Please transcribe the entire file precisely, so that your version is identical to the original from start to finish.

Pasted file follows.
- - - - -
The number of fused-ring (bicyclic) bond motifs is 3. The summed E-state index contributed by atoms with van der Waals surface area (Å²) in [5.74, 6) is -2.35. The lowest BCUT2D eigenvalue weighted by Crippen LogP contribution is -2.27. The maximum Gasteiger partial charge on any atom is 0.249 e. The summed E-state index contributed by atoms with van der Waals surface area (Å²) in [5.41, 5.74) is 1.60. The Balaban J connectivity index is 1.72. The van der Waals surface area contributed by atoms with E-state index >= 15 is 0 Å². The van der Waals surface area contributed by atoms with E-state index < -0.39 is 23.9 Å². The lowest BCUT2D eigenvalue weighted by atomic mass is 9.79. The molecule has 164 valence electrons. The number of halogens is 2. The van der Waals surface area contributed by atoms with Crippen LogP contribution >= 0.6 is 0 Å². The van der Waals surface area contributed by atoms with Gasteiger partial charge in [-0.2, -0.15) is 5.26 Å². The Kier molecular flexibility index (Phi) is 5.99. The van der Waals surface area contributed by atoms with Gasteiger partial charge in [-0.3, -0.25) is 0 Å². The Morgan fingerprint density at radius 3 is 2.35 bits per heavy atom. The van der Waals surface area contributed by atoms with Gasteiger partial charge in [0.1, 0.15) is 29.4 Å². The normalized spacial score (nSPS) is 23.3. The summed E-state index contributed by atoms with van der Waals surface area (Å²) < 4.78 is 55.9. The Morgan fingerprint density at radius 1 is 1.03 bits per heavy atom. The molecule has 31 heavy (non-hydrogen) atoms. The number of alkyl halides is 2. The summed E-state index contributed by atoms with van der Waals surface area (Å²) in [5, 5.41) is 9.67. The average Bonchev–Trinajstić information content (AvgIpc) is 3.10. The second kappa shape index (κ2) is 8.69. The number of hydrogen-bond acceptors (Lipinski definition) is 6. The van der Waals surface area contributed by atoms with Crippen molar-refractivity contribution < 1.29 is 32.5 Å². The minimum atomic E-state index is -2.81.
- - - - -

The number of fused-ring (bicyclic) bond motifs is 3. The summed E-state index contributed by atoms with van der Waals surface area (Å²) in [5.74, 6) is -2.35. The lowest BCUT2D eigenvalue weighted by Crippen LogP contribution is -2.27. The maximum Gasteiger partial charge on any atom is 0.249 e. The summed E-state index contributed by atoms with van der Waals surface area (Å²) in [5.41, 5.74) is 1.60. The Balaban J connectivity index is 1.72. The van der Waals surface area contributed by atoms with E-state index >= 15 is 0 Å². The van der Waals surface area contributed by atoms with E-state index < -0.39 is 23.9 Å². The lowest BCUT2D eigenvalue weighted by atomic mass is 9.79. The molecule has 164 valence electrons. The number of halogens is 2. The van der Waals surface area contributed by atoms with Crippen LogP contribution >= 0.6 is 0 Å². The van der Waals surface area contributed by atoms with Gasteiger partial charge in [-0.2, -0.15) is 5.26 Å². The Kier molecular flexibility index (Phi) is 5.99. The van der Waals surface area contributed by atoms with Gasteiger partial charge in [-0.3, -0.25) is 0 Å². The Morgan fingerprint density at radius 3 is 2.35 bits per heavy atom. The van der Waals surface area contributed by atoms with Gasteiger partial charge in [0.1, 0.15) is 29.4 Å². The normalized spacial score (nSPS) is 23.3. The summed E-state index contributed by atoms with van der Waals surface area (Å²) < 4.78 is 55.9. The Morgan fingerprint density at radius 1 is 1.03 bits per heavy atom. The molecule has 31 heavy (non-hydrogen) atoms. The number of alkyl halides is 2. The summed E-state index contributed by atoms with van der Waals surface area (Å²) in [5, 5.41) is 9.67. The average Bonchev–Trinajstić information content (AvgIpc) is 3.10. The second kappa shape index (κ2) is 8.69. The number of hydrogen-bond acceptors (Lipinski definition) is 6. The van der Waals surface area contributed by atoms with Crippen molar-refractivity contribution < 1.29 is 32.5 Å². The minimum atomic E-state index is -2.81.